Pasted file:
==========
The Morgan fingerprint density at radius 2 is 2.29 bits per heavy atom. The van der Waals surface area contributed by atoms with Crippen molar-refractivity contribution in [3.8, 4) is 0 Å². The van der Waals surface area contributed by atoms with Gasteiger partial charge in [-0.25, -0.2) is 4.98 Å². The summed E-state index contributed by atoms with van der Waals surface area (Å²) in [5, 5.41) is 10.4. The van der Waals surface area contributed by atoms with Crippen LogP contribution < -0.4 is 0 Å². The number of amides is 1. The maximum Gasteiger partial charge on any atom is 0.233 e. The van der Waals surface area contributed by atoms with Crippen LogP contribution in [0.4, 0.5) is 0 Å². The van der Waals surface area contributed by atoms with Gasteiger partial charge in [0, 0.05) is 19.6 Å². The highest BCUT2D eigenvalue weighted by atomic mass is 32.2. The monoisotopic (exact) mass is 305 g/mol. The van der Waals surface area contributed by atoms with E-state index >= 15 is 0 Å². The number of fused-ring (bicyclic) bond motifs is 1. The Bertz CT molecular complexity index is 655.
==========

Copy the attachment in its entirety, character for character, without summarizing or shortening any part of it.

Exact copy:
The Morgan fingerprint density at radius 2 is 2.29 bits per heavy atom. The van der Waals surface area contributed by atoms with Crippen molar-refractivity contribution in [3.8, 4) is 0 Å². The van der Waals surface area contributed by atoms with Gasteiger partial charge in [-0.25, -0.2) is 4.98 Å². The summed E-state index contributed by atoms with van der Waals surface area (Å²) in [5, 5.41) is 10.4. The van der Waals surface area contributed by atoms with Crippen LogP contribution < -0.4 is 0 Å². The number of amides is 1. The maximum Gasteiger partial charge on any atom is 0.233 e. The van der Waals surface area contributed by atoms with Crippen LogP contribution in [0.4, 0.5) is 0 Å². The van der Waals surface area contributed by atoms with Gasteiger partial charge in [0, 0.05) is 19.6 Å². The highest BCUT2D eigenvalue weighted by atomic mass is 32.2. The monoisotopic (exact) mass is 305 g/mol. The van der Waals surface area contributed by atoms with E-state index >= 15 is 0 Å². The number of fused-ring (bicyclic) bond motifs is 1. The Bertz CT molecular complexity index is 655.